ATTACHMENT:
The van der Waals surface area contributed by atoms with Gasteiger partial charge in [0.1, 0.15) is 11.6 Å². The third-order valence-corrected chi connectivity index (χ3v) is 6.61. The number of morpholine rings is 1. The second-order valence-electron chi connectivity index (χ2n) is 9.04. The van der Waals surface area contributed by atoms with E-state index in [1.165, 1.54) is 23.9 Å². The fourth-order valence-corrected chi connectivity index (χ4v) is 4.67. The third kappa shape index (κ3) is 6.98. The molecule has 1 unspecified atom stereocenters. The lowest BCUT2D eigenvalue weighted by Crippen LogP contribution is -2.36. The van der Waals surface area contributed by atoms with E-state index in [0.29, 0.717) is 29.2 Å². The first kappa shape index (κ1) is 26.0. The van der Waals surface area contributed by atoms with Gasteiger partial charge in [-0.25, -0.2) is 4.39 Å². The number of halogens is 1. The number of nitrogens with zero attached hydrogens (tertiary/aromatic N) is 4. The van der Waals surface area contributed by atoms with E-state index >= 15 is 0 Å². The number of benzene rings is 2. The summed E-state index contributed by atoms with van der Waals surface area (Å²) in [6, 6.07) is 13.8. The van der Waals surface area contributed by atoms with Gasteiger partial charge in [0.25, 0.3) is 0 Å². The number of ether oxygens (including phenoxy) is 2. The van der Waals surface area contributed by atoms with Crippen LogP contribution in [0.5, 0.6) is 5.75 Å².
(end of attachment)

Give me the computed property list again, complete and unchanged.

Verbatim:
The van der Waals surface area contributed by atoms with Gasteiger partial charge in [0.1, 0.15) is 11.6 Å². The third-order valence-corrected chi connectivity index (χ3v) is 6.61. The number of morpholine rings is 1. The second-order valence-electron chi connectivity index (χ2n) is 9.04. The van der Waals surface area contributed by atoms with E-state index in [1.165, 1.54) is 23.9 Å². The fourth-order valence-corrected chi connectivity index (χ4v) is 4.67. The third kappa shape index (κ3) is 6.98. The molecule has 1 unspecified atom stereocenters. The lowest BCUT2D eigenvalue weighted by Crippen LogP contribution is -2.36. The van der Waals surface area contributed by atoms with E-state index in [0.29, 0.717) is 29.2 Å². The first kappa shape index (κ1) is 26.0. The van der Waals surface area contributed by atoms with Gasteiger partial charge in [-0.25, -0.2) is 4.39 Å². The number of halogens is 1. The number of nitrogens with zero attached hydrogens (tertiary/aromatic N) is 4. The van der Waals surface area contributed by atoms with E-state index >= 15 is 0 Å². The number of benzene rings is 2. The summed E-state index contributed by atoms with van der Waals surface area (Å²) in [6, 6.07) is 13.8. The van der Waals surface area contributed by atoms with Gasteiger partial charge in [0.25, 0.3) is 0 Å². The number of ether oxygens (including phenoxy) is 2. The van der Waals surface area contributed by atoms with Crippen LogP contribution in [0.5, 0.6) is 5.75 Å².